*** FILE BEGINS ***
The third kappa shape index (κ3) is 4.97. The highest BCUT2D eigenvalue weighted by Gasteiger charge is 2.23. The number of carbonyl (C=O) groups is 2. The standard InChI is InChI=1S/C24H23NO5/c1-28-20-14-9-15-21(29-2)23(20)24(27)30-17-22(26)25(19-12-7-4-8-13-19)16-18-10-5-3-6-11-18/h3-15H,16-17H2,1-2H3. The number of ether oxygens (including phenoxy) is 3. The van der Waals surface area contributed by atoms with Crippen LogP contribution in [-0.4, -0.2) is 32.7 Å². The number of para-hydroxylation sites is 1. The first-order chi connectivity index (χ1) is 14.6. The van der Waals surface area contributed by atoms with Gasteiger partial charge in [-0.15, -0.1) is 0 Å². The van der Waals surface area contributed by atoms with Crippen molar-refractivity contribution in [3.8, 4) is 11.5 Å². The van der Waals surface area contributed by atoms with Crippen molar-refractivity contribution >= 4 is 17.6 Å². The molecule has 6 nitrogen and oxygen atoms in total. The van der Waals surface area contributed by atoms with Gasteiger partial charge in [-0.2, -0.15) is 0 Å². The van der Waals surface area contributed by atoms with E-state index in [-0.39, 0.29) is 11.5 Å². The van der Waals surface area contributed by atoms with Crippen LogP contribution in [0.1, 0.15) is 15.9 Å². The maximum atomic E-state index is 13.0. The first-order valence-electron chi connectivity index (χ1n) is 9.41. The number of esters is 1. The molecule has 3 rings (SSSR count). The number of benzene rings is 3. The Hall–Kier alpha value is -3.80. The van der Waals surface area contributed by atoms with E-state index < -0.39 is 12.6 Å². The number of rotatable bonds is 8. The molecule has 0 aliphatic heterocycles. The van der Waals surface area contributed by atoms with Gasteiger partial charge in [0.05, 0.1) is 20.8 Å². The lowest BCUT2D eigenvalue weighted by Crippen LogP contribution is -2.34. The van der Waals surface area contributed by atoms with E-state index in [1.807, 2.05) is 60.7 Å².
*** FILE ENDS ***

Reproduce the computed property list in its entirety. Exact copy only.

The third kappa shape index (κ3) is 4.97. The highest BCUT2D eigenvalue weighted by Gasteiger charge is 2.23. The number of carbonyl (C=O) groups is 2. The standard InChI is InChI=1S/C24H23NO5/c1-28-20-14-9-15-21(29-2)23(20)24(27)30-17-22(26)25(19-12-7-4-8-13-19)16-18-10-5-3-6-11-18/h3-15H,16-17H2,1-2H3. The number of ether oxygens (including phenoxy) is 3. The van der Waals surface area contributed by atoms with Crippen LogP contribution in [-0.4, -0.2) is 32.7 Å². The number of para-hydroxylation sites is 1. The first-order chi connectivity index (χ1) is 14.6. The van der Waals surface area contributed by atoms with Gasteiger partial charge in [-0.15, -0.1) is 0 Å². The van der Waals surface area contributed by atoms with Crippen molar-refractivity contribution in [3.8, 4) is 11.5 Å². The van der Waals surface area contributed by atoms with Crippen molar-refractivity contribution >= 4 is 17.6 Å². The molecule has 6 nitrogen and oxygen atoms in total. The van der Waals surface area contributed by atoms with Gasteiger partial charge in [-0.2, -0.15) is 0 Å². The van der Waals surface area contributed by atoms with E-state index in [-0.39, 0.29) is 11.5 Å². The van der Waals surface area contributed by atoms with Crippen LogP contribution in [0.1, 0.15) is 15.9 Å². The maximum atomic E-state index is 13.0. The first-order valence-electron chi connectivity index (χ1n) is 9.41. The number of esters is 1. The molecule has 3 rings (SSSR count). The number of benzene rings is 3. The Hall–Kier alpha value is -3.80. The van der Waals surface area contributed by atoms with E-state index < -0.39 is 12.6 Å². The number of rotatable bonds is 8. The molecule has 0 aliphatic heterocycles. The van der Waals surface area contributed by atoms with Gasteiger partial charge in [0.05, 0.1) is 20.8 Å². The lowest BCUT2D eigenvalue weighted by Crippen LogP contribution is -2.34. The van der Waals surface area contributed by atoms with E-state index in [1.807, 2.05) is 60.7 Å².